Could that really be what Mr Kim is doing in the first photo above? I pulled up literally the first slow-mo video I could find of him launching a lunge where the feet were visible for the whole process:

Ohhhh crap...
Ohhhh crap…

Now, John Chow is a scientist at heart who is very happy to try out crazy things if they might work.  Kim Junghwan is well known in Serious Coaching Circles as a hideous abomination against all that is good and right in fencing. They’re doing it wrong because, I don’t know, it might make them go 1% faster or something, and they don’t care if they make nice fencers cry.

Let’s look at Mr Perfect Lunge himself, Gu Bongil.  Surely he does things properly.

Oh my god.
Oh my god.

Ok, ok, calm down. The Koreans are weird. Everyone knows that. They’re doing some kind of nutball thing that goes along with the bouncing and front-splits and god knows what else it is they get up to.

I went to have a bit of a dig around.

Show me the data

At this point, it’s more efficient if I just let the footage speak for itself.

And I warn you. What is seen cannot be unseen.

That, ladies and gentlemen, is what you see.

They’re doing it wrong. But what is “wrong”?

 

Nobody, and I mean nobody, does the toe lift thing in a real fight. Nobody. I went through close to a hundred lunge samples in men’s sabre, and I couldn’t find it once, even in cases where the lunge is launched from a stationary position. Everyone lifts the heel first, even if it’s only a slight lift.

If you ask these guys what they’re doing when they lunge, they’ll mostly tell you what they’ve been taught: that they’re lifting the toe first and the heel last. They’ve been drilled in it, for thousands of hours in some cases. But their bodies are overriding their minds.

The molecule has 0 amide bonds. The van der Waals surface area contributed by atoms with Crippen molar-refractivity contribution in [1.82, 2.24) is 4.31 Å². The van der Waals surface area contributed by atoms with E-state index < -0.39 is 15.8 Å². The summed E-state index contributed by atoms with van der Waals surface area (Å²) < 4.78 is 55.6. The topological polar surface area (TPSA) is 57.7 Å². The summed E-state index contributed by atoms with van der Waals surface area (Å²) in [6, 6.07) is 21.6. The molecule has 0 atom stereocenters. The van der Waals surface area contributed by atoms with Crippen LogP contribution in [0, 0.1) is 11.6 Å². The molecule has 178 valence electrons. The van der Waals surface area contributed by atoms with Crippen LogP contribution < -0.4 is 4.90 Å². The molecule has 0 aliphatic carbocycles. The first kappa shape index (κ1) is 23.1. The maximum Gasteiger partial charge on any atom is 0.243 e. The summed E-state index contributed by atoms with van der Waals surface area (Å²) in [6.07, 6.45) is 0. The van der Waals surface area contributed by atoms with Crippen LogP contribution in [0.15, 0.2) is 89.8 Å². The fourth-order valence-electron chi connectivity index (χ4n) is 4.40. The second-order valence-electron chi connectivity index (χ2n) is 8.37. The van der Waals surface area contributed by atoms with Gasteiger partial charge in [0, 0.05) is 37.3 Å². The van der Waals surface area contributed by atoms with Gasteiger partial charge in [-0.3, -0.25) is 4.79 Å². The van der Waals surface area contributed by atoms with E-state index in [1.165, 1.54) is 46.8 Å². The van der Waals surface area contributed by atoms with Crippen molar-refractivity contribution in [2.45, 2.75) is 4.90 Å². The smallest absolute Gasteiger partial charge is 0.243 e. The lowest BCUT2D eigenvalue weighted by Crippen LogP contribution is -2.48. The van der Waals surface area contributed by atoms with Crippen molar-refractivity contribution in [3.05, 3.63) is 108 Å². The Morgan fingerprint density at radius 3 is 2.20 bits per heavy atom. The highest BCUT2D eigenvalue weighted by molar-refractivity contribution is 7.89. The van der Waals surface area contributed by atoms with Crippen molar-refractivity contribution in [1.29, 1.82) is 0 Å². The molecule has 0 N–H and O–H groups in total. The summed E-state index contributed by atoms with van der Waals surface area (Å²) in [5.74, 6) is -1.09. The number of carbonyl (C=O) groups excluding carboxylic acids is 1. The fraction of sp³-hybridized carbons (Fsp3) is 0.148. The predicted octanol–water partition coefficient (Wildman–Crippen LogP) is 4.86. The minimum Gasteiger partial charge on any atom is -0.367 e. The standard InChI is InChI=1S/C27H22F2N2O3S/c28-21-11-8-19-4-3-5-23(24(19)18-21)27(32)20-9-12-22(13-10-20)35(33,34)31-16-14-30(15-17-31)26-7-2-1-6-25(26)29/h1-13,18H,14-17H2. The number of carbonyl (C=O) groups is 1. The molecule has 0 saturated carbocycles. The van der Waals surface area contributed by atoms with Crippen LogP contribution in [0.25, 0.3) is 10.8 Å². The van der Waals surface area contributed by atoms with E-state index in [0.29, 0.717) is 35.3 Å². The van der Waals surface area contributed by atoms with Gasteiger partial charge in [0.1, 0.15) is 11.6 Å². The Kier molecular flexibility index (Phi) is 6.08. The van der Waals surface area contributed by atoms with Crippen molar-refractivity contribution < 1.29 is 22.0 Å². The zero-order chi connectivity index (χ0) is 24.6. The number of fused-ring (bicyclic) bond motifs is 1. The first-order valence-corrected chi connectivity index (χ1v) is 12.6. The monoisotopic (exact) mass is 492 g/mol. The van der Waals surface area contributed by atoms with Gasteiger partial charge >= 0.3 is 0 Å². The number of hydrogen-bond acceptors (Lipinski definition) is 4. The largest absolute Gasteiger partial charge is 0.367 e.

And that’s OK.

In any fight between your brain and your foot about movement, your foot is going to win.

– Kevin Moore

Fencing footwork should be based on natural human gait, and natural human gait involves lifting the heel first and the toe last.

I have never been presented with any kind of real argument for why lifting the toe first provides an advantage in terms of speed, power, energy efficiency, injury risk or indeed anything besides possibly a slightly better chance of adjusting distance mid-action, which I’ve always found a bit dubious in the heat of a fight.

It is, as far as I can work out, a convention based on what the biggest and most obvious part of the action is when viewed with the naked eye. I can see why people believe it: I believed it for years too. The flick up of the toe is what jumps out at you when you watch the action, particularly if you’re already been told to look for it.

Every lunge photo ever is some kind of variation on this theme.